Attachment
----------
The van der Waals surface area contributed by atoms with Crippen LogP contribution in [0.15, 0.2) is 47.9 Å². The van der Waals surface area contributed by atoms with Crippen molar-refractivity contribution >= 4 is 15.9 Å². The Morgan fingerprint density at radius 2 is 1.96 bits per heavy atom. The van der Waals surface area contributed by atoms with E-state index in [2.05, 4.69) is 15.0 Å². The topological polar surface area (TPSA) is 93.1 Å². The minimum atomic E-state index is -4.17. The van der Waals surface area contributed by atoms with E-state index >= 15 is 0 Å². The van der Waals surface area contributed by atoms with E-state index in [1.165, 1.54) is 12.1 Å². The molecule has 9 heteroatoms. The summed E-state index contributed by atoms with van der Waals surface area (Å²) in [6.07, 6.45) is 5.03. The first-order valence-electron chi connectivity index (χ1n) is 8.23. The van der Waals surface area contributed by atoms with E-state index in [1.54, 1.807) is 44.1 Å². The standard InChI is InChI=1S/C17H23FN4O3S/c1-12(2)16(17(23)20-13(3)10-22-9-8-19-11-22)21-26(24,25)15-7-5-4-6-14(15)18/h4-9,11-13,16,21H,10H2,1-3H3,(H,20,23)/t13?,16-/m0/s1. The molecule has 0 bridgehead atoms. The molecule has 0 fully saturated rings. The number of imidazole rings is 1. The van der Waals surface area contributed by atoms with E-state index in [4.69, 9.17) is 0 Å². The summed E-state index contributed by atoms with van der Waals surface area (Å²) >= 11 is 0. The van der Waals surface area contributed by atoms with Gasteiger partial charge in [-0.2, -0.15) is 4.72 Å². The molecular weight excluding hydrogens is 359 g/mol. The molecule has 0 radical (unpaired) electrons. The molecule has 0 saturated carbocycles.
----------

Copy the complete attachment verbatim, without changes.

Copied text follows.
The van der Waals surface area contributed by atoms with Crippen LogP contribution in [0.15, 0.2) is 47.9 Å². The van der Waals surface area contributed by atoms with Crippen molar-refractivity contribution >= 4 is 15.9 Å². The Morgan fingerprint density at radius 2 is 1.96 bits per heavy atom. The van der Waals surface area contributed by atoms with E-state index in [2.05, 4.69) is 15.0 Å². The topological polar surface area (TPSA) is 93.1 Å². The minimum atomic E-state index is -4.17. The van der Waals surface area contributed by atoms with E-state index >= 15 is 0 Å². The van der Waals surface area contributed by atoms with E-state index in [1.165, 1.54) is 12.1 Å². The molecule has 9 heteroatoms. The summed E-state index contributed by atoms with van der Waals surface area (Å²) in [6.07, 6.45) is 5.03. The first-order valence-electron chi connectivity index (χ1n) is 8.23. The van der Waals surface area contributed by atoms with E-state index in [1.54, 1.807) is 44.1 Å². The standard InChI is InChI=1S/C17H23FN4O3S/c1-12(2)16(17(23)20-13(3)10-22-9-8-19-11-22)21-26(24,25)15-7-5-4-6-14(15)18/h4-9,11-13,16,21H,10H2,1-3H3,(H,20,23)/t13?,16-/m0/s1. The molecule has 0 bridgehead atoms. The molecule has 0 fully saturated rings. The number of imidazole rings is 1. The van der Waals surface area contributed by atoms with E-state index in [4.69, 9.17) is 0 Å². The summed E-state index contributed by atoms with van der Waals surface area (Å²) >= 11 is 0. The van der Waals surface area contributed by atoms with Gasteiger partial charge in [-0.2, -0.15) is 4.72 Å². The molecular weight excluding hydrogens is 359 g/mol. The molecule has 0 radical (unpaired) electrons. The molecule has 0 saturated carbocycles.